Afghanistan and the Election

David Wood’s Politics Daily column today is worthy of the Halloween day 2010 in which it was published: a scary tale. In the column, Wood points out that among all the “issues” (such as they are) being debated in this off-year campaign, one is conspicuously missing: the war in Afghanistan. Despite public opinion polls that show a solid majority of Americans oppose continuing the contest and the fairly obvious lack of military progress against the Taliban, what to do about American presence in the mountainous Asian country long the grave yard of invaders does not seem to be an electoral matter at all.

Why not? At one level, it reflects simple political reality in this country. Americans may quietly oppose the war, but giving voice to that opposition is politically explosive, especially from the political right. If one supports ending the war, that person risks the wrath of the John McCain conservative wing of the GOP, which will scream appeasement, “cut-and-run,” and other incendiary epithets intended to raise serious questions about the opponent’s loyalty and patriotism–whether such criticism is justified or not. If one supports the war, libertarians likes the Pauls join hands with progressive Democrats to offer equally scathing invective about the futility of the war or minding our own business. A Democrat (Obama) can oppose the war, satisfy the party base, and be labeled a leftist pinko soft of terrorism. If the same Obama supports the war, the base is alienated and does not turn out on Tuesday. These are two losing hands to be dealt, and the politically prudent response has been to quietly fold, hope for the best in the nascent peace talks between Kabul and the Taliban, and continue a status quo that pleases no one but also does not create much electoral rancor, as the current apathy demonstrates.

This division as the basis for apathy is a kind of insider Washington basis and evades the more basic possible cause for voter indifference, and that is the detachment the American people have toward the war (which is the real gist of the Wood piece).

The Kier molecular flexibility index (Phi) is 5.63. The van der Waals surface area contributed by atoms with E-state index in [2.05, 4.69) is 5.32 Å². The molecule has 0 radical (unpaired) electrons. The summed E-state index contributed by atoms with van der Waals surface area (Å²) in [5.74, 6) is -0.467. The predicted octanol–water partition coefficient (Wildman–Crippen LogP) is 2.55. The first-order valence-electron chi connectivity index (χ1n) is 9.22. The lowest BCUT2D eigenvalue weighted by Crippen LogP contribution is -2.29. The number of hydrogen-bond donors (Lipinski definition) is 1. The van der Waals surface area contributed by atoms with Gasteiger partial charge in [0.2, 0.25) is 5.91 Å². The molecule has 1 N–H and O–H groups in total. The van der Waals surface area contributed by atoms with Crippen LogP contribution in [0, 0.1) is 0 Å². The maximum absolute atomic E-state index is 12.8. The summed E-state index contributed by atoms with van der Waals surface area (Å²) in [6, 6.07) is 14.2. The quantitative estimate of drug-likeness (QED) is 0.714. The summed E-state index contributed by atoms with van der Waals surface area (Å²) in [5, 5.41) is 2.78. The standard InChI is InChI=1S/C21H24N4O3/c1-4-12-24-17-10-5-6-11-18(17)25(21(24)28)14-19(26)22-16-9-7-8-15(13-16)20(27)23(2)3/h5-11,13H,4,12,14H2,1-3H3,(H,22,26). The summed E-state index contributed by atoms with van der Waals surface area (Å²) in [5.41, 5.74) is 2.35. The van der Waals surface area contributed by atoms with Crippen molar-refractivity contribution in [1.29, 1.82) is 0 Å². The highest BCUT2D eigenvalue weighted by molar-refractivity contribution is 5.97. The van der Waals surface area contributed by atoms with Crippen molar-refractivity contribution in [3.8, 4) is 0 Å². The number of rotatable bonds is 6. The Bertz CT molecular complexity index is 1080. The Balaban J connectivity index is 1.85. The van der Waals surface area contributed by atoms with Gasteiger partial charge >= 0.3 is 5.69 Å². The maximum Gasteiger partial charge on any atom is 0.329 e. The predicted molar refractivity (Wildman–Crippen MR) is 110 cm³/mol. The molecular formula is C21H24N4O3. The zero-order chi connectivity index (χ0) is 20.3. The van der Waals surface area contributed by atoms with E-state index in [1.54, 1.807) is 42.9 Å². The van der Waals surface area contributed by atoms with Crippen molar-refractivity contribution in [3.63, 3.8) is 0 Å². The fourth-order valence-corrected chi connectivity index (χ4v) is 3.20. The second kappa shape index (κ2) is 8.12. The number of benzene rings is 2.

The simple fact is that Afghanistan is NOT the American people’s war. It is, in the increasingly bitter language of Secretary of Defense Robert Gates (as quoted in the article), “a distinctly unpleasant series of news items that does not affect them (the public) personally.” And he is right. As Wood points out, less than one percent of Americans agree to do military service, and since no American has been compelled into involuntary military service since 1972 (when the selective service system of conscription was allowed to lapse), that means that over 99 percent of the public never faces the prospect of being forced to come to grips with the question of whether participation in that war is worth their personal prospect of possible death in the name of the cause. Moreover, Wood asserts that less than 12 members of Congress currently have children in the military, meaning they do not have to face the prospect that their support may entail sending their own progeny to their deaths on Rudyard Kipling’s “Afghan plain.”

Would the issue be more salient if Americans had the ultimate prospect of service in Afghanistan hanging over their heads? If the Vietnam memory has any salience, those most vulnerable to induction certainly would express an opinion: 18-24 year-old males were the only demographic category that opposedVietnam consistently during the war. College campuses were, of course, the hot bed of that opposition, and weekly anti-Vietnam rallies were an ongoing part of campus existence. Try to find or organize an anti-Afghanistan rally on a campus today, and the response will be massive numbers of stifled yawns. The students who provided the involuntary cannon fodder of previous wars know they are in no danger of being used in that role. So who cares?

This situation is, in my view, appalling. As argued consistently in this space, there are abundant good reasons for the United States to get out of Afghanistan. The lack of any realistic prospect of success and the killer economic burden of the war are the two most obvious, but neither of these have sufficient resonance politically to cause us to change course. Why? On one hand, the smallest imputation of opposition raises a bevy of self-styled patriots who will call the opponent every right-wing name in the book. On the other, the natural opposition–those who might be forced involuntarily to carry out the continuing madness–know they won’t be forced to make any sacrifice in the name of the cause.

Is there a way out of this? Possibly the Afghans, sick to death as they all seem to be with their American guests who are incapable of realizing they have overstayed their welcome, will agree to enough of a peace agreement to give the administration a graceful excuse to exit. The other possibility is American opinion rising in opposition. For that to happen, some means of personalizing the war must be found. The most obvious candidate is reviving the draft, but if one thinks opposing the war causes a political firestorm, trying grabbing the conscription tiger by the tail and see what happens.

The voters will speak on Tuesday. Unfortunately, they will have nothing to say about the war in Afghanistan. What a shame.


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